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The art of leadership

June 27, 2012

Leadership. It comes in many creative forms. Sometimes it is quiet, arising in efforts to listen for common cause among diverse voices; sometimes it appears boldly, arising out of the passion, ideas and determination of a single inspired individual, beckoning others to follow.

We don't always know from where leadership comes, but we recognize it when we see it. This issue of In Common celebrates different forms of leadership carried out every day, across the world, by Nelson Institute students, faculty and alumni.

First, we would like to share some exciting news regarding our own leadership. We're enormously pleased to introduce Paul Robbins, who will take over as Nelson Institute director in August. Paul, who comes to Wisconsin from the University of Arizona, brings a wealth of experience, energy and ideas, and will, I am certain, lead us down exciting new paths and into new opportunities yet to be imagined.

We're also excited to tell you about our newest assistant professor, Monica White, who will join us in the fall. Her faculty position, created in partnership between the Nelson Institute and the Department of Community and Environmental Sociology in the College of Agricultural and Life Sciences, is UW-Madison's first professorship dedicated to research and education on environmental justice. We're proud to have led the effort to establish this unique and timely faculty position.

Elsewhere, countless members of the Nelson Institute community are making their mark as innovative leaders. We tell you about a few of them in the pages that follow. They include:

  • Susan Hedman, an alumna of the Nelson Institute's Land Resources (now Environment and Resources) program. Susan heads the Region 5 office of the U.S. Environmental Protection Agency overseeing six states, 35 tribal entities and the Great Lakes Program Office.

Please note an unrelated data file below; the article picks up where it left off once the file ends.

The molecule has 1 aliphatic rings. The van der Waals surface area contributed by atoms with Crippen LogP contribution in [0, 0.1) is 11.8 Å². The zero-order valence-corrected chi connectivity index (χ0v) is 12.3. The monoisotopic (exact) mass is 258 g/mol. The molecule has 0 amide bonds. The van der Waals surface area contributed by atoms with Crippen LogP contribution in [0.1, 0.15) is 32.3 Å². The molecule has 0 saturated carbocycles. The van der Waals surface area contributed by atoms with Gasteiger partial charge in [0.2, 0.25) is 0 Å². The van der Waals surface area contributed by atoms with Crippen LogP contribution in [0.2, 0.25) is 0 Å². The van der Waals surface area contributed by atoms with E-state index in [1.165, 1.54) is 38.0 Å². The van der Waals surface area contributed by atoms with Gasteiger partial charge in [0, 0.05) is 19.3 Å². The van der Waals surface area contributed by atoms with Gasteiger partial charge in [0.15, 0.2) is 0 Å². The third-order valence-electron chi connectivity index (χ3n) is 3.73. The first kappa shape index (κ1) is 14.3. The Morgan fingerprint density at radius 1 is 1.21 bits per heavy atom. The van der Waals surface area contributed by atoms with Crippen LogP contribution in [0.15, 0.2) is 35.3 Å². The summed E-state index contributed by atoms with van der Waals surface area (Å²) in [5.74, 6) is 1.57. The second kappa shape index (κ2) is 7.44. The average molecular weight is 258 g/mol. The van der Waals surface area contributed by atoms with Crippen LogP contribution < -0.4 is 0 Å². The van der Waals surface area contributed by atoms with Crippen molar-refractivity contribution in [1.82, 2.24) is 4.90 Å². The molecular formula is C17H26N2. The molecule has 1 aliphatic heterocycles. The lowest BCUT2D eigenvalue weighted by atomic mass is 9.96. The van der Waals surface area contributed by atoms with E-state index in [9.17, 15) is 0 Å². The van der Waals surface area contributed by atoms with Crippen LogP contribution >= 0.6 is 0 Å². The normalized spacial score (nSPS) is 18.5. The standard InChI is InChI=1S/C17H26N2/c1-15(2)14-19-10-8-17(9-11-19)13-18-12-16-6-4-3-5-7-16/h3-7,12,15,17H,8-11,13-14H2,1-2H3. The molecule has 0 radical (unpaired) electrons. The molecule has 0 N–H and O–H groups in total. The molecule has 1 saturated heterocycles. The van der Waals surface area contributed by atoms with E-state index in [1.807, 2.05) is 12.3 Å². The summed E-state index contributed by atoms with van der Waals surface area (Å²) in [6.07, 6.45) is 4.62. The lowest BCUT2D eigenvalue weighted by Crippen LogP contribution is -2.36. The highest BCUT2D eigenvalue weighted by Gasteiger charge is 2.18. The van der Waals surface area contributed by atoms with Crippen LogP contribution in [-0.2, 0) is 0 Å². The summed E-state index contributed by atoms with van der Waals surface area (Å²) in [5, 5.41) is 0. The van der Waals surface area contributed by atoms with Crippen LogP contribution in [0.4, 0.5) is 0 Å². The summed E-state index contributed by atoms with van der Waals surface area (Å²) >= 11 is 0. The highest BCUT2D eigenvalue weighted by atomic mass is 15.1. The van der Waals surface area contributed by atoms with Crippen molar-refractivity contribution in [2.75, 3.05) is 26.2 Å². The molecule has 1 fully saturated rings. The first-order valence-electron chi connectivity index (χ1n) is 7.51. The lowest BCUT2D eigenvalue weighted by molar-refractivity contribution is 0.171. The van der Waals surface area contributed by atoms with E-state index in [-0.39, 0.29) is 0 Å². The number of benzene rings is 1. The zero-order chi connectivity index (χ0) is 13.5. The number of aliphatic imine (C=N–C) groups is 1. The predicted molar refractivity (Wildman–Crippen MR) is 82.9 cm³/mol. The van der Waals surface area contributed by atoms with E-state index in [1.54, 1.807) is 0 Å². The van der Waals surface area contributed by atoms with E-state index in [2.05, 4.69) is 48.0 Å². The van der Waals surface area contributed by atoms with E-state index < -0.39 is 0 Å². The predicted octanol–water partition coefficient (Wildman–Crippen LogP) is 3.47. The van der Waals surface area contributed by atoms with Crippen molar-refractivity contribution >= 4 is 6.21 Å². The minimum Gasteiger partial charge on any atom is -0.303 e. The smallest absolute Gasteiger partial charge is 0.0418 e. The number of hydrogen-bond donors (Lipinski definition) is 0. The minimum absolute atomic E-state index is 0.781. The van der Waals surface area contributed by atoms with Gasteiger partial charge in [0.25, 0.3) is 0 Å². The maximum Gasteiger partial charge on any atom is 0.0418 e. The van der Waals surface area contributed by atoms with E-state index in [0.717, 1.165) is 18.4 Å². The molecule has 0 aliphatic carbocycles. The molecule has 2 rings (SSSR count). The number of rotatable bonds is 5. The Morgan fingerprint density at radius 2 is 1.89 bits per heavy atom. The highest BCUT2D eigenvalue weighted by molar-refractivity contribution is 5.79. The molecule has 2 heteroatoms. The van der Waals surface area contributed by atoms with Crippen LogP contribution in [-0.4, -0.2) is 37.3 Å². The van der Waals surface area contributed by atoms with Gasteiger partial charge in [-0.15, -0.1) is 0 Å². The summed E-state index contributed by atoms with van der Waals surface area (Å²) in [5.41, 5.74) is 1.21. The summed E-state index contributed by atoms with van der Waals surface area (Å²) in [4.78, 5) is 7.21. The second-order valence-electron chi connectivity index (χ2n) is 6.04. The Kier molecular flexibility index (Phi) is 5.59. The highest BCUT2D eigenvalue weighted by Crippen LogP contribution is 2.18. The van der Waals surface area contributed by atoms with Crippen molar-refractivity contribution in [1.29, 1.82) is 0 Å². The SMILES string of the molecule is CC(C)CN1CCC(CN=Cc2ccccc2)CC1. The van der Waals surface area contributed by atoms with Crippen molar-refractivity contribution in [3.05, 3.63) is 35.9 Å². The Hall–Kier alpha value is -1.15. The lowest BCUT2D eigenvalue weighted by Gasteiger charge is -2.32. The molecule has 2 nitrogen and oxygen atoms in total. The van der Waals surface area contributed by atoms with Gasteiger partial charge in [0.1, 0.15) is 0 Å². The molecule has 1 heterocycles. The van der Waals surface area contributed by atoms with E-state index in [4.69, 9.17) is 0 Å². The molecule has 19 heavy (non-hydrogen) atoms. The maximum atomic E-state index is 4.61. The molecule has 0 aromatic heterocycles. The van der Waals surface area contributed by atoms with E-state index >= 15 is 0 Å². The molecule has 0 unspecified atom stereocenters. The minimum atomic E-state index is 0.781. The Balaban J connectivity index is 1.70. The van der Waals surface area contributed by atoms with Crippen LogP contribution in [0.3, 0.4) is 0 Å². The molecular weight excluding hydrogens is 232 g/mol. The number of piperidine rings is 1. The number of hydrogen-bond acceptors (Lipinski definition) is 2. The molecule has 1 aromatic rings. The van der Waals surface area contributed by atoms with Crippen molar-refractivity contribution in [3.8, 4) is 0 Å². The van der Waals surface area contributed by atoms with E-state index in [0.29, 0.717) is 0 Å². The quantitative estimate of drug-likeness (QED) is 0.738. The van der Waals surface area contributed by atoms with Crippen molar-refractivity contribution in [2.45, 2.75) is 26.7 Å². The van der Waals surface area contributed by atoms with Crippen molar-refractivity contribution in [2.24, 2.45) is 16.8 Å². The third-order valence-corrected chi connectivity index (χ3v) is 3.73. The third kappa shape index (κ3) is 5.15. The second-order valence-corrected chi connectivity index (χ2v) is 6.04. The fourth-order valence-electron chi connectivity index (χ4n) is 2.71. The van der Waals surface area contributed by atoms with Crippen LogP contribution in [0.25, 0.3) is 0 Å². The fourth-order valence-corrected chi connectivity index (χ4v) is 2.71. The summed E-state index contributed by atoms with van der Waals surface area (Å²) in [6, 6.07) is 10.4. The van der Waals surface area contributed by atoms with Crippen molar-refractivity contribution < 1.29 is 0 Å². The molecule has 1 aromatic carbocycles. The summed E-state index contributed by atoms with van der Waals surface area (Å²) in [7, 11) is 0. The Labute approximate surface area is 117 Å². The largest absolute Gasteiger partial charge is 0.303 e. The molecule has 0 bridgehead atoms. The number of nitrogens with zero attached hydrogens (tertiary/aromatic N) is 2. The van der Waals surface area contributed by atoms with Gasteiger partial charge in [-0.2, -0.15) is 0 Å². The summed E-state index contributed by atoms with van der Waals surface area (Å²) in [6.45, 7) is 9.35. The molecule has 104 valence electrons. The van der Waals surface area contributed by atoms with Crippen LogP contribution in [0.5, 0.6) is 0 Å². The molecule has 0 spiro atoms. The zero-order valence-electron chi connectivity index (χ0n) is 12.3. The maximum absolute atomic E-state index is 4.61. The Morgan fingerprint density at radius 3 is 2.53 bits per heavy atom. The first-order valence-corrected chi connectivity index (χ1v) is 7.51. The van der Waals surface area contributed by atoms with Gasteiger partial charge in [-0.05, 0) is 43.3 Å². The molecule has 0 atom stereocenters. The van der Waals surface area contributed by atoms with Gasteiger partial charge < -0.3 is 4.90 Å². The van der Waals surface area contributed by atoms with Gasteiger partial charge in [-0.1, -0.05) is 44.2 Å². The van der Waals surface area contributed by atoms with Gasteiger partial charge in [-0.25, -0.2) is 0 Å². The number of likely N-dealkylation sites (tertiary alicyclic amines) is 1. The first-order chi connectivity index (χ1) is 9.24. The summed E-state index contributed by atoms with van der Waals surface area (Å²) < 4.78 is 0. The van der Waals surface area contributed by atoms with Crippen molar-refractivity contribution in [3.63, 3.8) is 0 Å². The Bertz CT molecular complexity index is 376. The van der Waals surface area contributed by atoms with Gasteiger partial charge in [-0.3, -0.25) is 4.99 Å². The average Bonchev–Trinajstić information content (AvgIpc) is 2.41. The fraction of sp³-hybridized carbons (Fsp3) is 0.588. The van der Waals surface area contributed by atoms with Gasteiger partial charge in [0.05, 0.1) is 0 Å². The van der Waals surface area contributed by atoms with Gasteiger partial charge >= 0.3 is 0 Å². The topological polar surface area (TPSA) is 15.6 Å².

• Leela Hazzah, a Ph.D. alumna, and Stephanie Dolrenry, a Ph.D. candidate, leaders in the Lion Guardians, an award-winning conservation organization in Kenya.
  • Nelson Institute graduate students Brittany Bovard, Ryan Marsh and Erik Olson, who are working with local communities in Madagascar to help protect a rare primate species.
  • And Nelson alumni Andrew Thoms and Nicolaas Mink, who have forged collaborations between environmentalists and business people through innovative projects in Alaska.

Finally, as my four years as interim director come to a close and I prepare to engage more fully in teaching and research once again, I look back with a sense of gratitude and pride in what the institute's faculty, staff and students have recently accomplished.

We successfully established an undergraduate major in environmental studies, capping a nearly 40-year effort to provide this option for UW-Madison students. We strengthened the Nelson Institute's role as a catalyst in fostering interdisciplinary collaboration and leadership in addressing environmental challenges, from the campus-wide sustainability initiative to programs and partnerships in communities beyond campus. Through the launch of the Community Environmental Scholars Program, we have also helped to create an inclusive environment in which the varied backgrounds and perspectives of students can flourish, and where a passion for environmental studies connects with a dedication to community action and to problems of economic and social injustice.

I look forward to continuing to be a part of the Nelson Institute community. And I know that with the inspirational help, commitment and devotion shown by so many faculty, staff, students and alumni, the Nelson Institute will prosper under Paul Robbins' leadership. On Wisconsin!

Gregg Mitman signature
Gregg Mitman
Interim Director